Locks of Love


Ten inches of Brooke’s hair. (Brooke Orenstein/The RamPage)

Brooke Orenstein

I have had very long hair throughout my entire childhood. When I was about six years old, I learned that many people are not as fortunate as me and are unable to grow hair due to medical hair loss. I remember feeling really upset upon learning this, and wanted to help any way I could. I asked my mother what I could do and she taught me about the organization Locks of Love.

Locks of Love is a public non-profit organization that provides hairpieces to financially disadvantaged children in the United States and Canada under the age of 21 suffering from long-term medical hair loss due to a variety of diagnoses.

The organization first began by being connected with a for-profit wig retailer. In 1997, the organization accessed a nonprofit certification from the IRS. It then established a volunteer Board of Directors, and the charity began to run as an entity unto itself under its bylaws aside from the for-profit retailer.

Locks of Love is devoted to helping every child suffering from medical hair loss. They do not discriminate depending on the cause of hair loss. The rules for donating hair are not as strict as one may think.

There are requirements when donating hair. The guidelines are:

  • Hair that is colored or permed is allowed.
  • Hair is allowed (even if it was cut years ago) as long as it is kept in a ponytail or braid.
  • Hair that has been bleached (usually highlighted hair) is not able to be used. Locks of Love is not able to accept bleached hair due to a chemical reaction that occurs during the manufacturing process. Although, if the hair was bleached years ago and has completely grown out, it is able to donated.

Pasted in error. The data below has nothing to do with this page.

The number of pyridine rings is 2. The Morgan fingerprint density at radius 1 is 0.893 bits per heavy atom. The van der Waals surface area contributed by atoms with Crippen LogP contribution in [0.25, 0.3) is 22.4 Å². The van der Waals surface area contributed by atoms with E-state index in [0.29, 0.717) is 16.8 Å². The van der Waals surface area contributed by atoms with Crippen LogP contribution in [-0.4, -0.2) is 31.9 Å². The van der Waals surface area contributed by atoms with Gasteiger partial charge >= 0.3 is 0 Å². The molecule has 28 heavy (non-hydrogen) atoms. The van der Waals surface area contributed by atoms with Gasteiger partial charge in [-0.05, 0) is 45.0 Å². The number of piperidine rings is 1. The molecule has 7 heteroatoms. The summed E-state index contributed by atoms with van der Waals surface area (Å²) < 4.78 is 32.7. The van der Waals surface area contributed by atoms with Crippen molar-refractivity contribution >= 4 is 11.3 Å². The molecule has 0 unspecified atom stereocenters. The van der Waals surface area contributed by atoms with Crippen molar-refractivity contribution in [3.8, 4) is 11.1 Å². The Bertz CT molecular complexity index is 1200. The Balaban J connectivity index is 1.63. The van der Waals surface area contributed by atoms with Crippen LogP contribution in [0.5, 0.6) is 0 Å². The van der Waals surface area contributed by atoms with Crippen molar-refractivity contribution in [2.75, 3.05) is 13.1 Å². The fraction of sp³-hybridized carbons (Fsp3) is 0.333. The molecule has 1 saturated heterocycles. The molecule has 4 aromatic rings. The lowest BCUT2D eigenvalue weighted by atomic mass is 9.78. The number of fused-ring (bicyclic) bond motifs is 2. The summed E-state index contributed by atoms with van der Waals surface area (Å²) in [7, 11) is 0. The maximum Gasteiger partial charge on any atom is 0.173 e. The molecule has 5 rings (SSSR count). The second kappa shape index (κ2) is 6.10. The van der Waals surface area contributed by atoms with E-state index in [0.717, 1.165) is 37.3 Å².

• Hair that is swept off of the floor is not allowed because it is not bundled in a ponytail or braid.
  • Hair that is shaved off and not in a ponytail or braid is unable to be used. If planning to shave your head, first divide the hair into multiple ponytails to cut off.
  • Locks of Love is unable to accept dreadlocks. Their manufacturer is unable to use them in the children’s hairpieces. They also do not accept wigs, hair extensions or any sort of synthetic hair.
  • Layered hair is allowed if the longest layer is 10 inches.
  • Layered hair may be divided into multiple ponytails.
  • Curly hair may be pulled straight to measure the minimum 10 inches.
  • Ten inches measured tip to tip is the minimum length needed for making a hairpiece.

Although donating hairpieces to children without hair allows for the kids to feel better, the children receive much more. They go through a loss of identity, when losing their hair. These kids can be teased by other kids or feel uncomfortable by the looks they get because of the hair loss. This causes the children to drop out of regular activities they would otherwise be participating in. Wearing the donated hairpiece allows for more comfort, confidence and the patching of their self-esteem.

I previously donated my hair when I was six. About a week ago, I donated 10 inches of my hair to the wonderful organization again. If able to, I urge all of you to donate your hair to these children who are unable to grow hair themselves.

Brooke before donating to Locks of Love. (Brooke Orenstein/The RamPage)
Brooke after donating to Locks of Love. (Brooke Orenstein/The RamPage)